For millennia the written word has held special significance among those whose faith is centered on holy writ. Some ancient Jewish and Islamic traditions imposed safeguards to prevent the desecration of any piece of writing—sacred or secular—that might bear God’s name.
Christian history is marked by missionaries and others who made literacy and education a priority, on the premise that everyone should have personal access to the written Word of God. Among these, Martin Luther, William Carey, and Jonathan Edwards are familiar names. A less familiar example is the Kyrias family of Albania, active supporters of language development, publishing, and education, particularly among girls.
In contemporary America it can be hard to fathom a culture where the written word is not readily accessible. We read to our children from the day they are born, fill shelves with assorted Bible editions, and ship off excess volumes to thrift stores and little free libraries. The handful of picture books below give elementary-aged children a glimpse of the lengths to which people have gone—and still go—to preserve, procure, and distribute the wealth that is literacy.
In slightly belated recognition of translation month (September) and UN Translation Day (Sept. 30), the article linked below appeared on the Story Warren website on September 28, 2022. It features reviews of translated and adapted works for young readers centered around Central Asia and the Silk Road.
I read Kadish’s work in a year that began with a pandemic and ended with wildfires that shrouded our region in smoke for two weeks. It seemed appropriate that The Weight of Ink reaches its climax in a plague and has its denouement in the Great London fire of 1666. Of course, I didn’t know about the fires forthcoming in either book or reality when I started. I read the book because it was everything I love in a novel—meticulously researched historical fiction, nuanced in its perspectives and masterful in its wordcraft.
And it included a plague—a plague long, long ago and far, far away. What could more timely? Kadish’s epic transported me to Israel, Amsterdam, and London. I traveled through time to the seventeenth century, witnessed the trials and triumphs of unacknowledged genius. It was a journey well worth the $18.99 fare.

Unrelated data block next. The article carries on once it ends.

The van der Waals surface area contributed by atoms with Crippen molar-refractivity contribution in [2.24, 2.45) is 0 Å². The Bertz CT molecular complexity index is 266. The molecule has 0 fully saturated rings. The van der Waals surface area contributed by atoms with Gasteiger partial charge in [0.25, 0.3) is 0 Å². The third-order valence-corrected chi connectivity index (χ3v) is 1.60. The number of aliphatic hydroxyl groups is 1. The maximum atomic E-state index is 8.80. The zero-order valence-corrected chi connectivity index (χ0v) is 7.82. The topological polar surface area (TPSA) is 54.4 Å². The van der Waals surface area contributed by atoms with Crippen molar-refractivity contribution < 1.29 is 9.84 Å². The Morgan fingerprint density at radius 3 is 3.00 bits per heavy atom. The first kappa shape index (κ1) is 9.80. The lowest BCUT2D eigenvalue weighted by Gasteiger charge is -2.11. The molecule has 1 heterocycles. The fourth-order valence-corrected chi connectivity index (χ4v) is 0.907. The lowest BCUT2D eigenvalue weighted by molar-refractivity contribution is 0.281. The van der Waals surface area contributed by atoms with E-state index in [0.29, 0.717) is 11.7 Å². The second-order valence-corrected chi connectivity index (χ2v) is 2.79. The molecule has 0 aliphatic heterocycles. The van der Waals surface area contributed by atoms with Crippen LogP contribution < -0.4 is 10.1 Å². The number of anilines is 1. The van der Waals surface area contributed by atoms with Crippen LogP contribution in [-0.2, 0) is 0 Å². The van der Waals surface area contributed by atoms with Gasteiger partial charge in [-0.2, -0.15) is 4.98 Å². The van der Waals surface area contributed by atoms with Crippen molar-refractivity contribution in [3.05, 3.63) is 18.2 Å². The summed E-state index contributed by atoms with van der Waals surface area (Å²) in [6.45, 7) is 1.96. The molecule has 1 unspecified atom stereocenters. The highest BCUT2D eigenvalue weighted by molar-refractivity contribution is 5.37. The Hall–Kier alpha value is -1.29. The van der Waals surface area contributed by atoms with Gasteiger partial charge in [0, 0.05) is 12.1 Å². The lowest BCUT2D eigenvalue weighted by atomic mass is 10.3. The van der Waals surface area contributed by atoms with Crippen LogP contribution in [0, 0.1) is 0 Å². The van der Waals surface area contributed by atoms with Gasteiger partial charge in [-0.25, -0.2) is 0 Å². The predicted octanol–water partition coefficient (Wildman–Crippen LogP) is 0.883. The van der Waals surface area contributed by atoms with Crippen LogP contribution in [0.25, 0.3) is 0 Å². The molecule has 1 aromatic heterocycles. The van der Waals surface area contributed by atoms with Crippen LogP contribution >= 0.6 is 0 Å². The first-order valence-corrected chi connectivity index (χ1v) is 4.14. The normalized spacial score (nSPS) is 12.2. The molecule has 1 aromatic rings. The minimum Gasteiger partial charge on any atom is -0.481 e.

I discovered this book shortly after its publication in 2017. My ninety-year-old mother-in-law had developed fairly advanced dementia. But her lifelong appreciation for books, cartography, history, exploration, and the art of illustration had not failed her. The fortuitous coincidence of all those elements allowed us to ramble through these pages together on multiple occasions with some semblance of former camaraderie.
Arranged alphabetically by the names of the explorers, this visually stunning book represents a wealth of information and artistry, not to mention a herculean task of compilation. As the title indicates, it represents excerpts from the sketchbooks of more than seventy explorers and documenters of the natural world. Some names are familiar—John James Audubon, Meriwether Lewis, Carl Linnaeus, David Livingstone—most much less so. Most are men; a little more than a tenth are women.
The influence of this Scottish author and minister is most famously cited in connection with C.S. Lewis, author of The Chronicles of Narnia as well as other works of fiction and nonfiction. But George MacDonald (1824-1905) is often described as the father of modern fantasy and credited with inspiring a host of other early- and mid-twentieth century authors.
I have blogged elsewhere about the suitability of fairy stories for winter reading (click here for the post). December seemed a good time to commence my long-intended re-reading of MacDonald’s classic. When I first read Phantastes some thirty years ago, it left me, in the main, puzzled. Last fall I waded through The Faerie Queen (or rather, let all sixty hours of the audiobook wash over me). Despite my lamentable inattention to Spenser’s meandering masterpiece, familiarity with The Faerie Queen did enhance my appreciation for MacDonald’s imagery and the protagonist’s journey through faerieland.